2015 Cost of Living Increases

The IRS has announced most of the annual inflation adjustments for tax year 2015. These include 2015 tax rate schedules and cost-of-living increases for several important tax items.

2015 Tax Brackets
Note carefully that these tax brackets take effect on January 1, 2015. They do not apply to your 2014 taxes.

The brackets show a modest expansion over 2014, and this will slightly lower everyone’s income taxes. For example, in 2014, the 10% bracket applied on income up to $9,075 for singles and $18,150 for married couples filing jointly. In 2015, the 10% bracket applies up to $9,225 for singles and $18,450 for married couples—an increase of $150 and $300 respectively. This means that you’ll pay a 10% income tax instead of a 15% tax on that additional amount of income in 2015. A savings of $15 for singles and $30 for married couples.

On the other end of the income scale, the top tax rate of 39.6% applies to singles whose income in 2015 exceeds $413,200, $464,850 for married couples filing jointly, up from $406,750 and $457,600 in 2014, respectively.

Standard Deduction
The standard deduction has also gone up. The standard deduction for singles in 2015 is $6,300 and $12,600 for marrieds filing jointly. An increase of $100 and $200 respectively. The standard deduction for heads of households has gone up to $9,250 for 2015; it was $9,100 in 2014.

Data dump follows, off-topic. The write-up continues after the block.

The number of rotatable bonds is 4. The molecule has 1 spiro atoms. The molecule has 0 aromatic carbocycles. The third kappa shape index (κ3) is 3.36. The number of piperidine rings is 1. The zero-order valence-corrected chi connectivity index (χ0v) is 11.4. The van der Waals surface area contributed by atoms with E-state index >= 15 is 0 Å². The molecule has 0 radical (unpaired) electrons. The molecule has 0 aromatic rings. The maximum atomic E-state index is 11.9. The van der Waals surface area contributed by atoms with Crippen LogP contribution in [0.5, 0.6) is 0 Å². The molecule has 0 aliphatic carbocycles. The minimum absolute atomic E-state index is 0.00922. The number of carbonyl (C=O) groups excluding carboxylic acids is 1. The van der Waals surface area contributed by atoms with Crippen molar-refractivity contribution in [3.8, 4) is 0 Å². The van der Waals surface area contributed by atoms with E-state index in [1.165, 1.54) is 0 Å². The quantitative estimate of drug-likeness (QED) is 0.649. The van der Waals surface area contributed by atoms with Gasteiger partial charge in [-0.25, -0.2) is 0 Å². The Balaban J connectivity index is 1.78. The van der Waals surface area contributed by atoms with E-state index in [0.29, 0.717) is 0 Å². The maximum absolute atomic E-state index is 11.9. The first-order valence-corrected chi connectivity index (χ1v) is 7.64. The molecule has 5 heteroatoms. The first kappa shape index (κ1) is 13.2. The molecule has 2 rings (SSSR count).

Personal Exemption
The personal exemption in 2015 is $4,000, up from $3,950 in 2014. However, the exemption is phased out for individuals with adjusted gross incomes of $258,250-$380,750, and for married couples with AGIs of $300,900-$432,400.

Itemized Deductions
The ability to take itemized deductions is also phased out for taxpayers whose incomes exceed certain levels. For 2015, these “Pease limitations” begin for individual taxpayers with incomes of $258,250 or more, $309,900 for married couples filing jointly.

The Alternative Minimum Tax exemption amount for 2015 is $53,600 for singles, and $83,400 for marrieds filing jointly, up from $52,800 and $82,100 respectively.
Kiddie Tax
The amount of unearned income a child can receive without have to pay income tax is $1,050 for 2015, the same as for 2014.

Retirement Plan Contribution Limits
The annual contribution limit for employees who participate in 401(k), 403(b), and most 457 retirements plans is $18,000 in 2015, up from $17,500 in 2014. The catch-up contribution limit for employees aged 50 and over who participate in such plans is $6,000 in 2015, up from $5,500 in 2014.
Self-employed taxpayers with solo 401(k) plans or SEP-IRAs may contribute up to $53,000 in 2015, up from $52,000 in 2014.

The limit on annual contributions to Individual Retirement Arrangements (IRAs) remains unchanged for 2015 at $5,500. The additional catch-up contribution limit for individuals aged 50 and over remains $1,000.

Estate Tax
Estates of people who die during 2015 will have a basic exclusion amount of $5,430,000, up from $5,340,000 for 2014. Meanwhile, the annual exclusion for gifts remains at $14,000 for 2015. For 2015, the exclusion from tax on a gift to a spouse who is not a U.S. citizen is $147,000, up from $145,000 for 2014.


Comments are closed.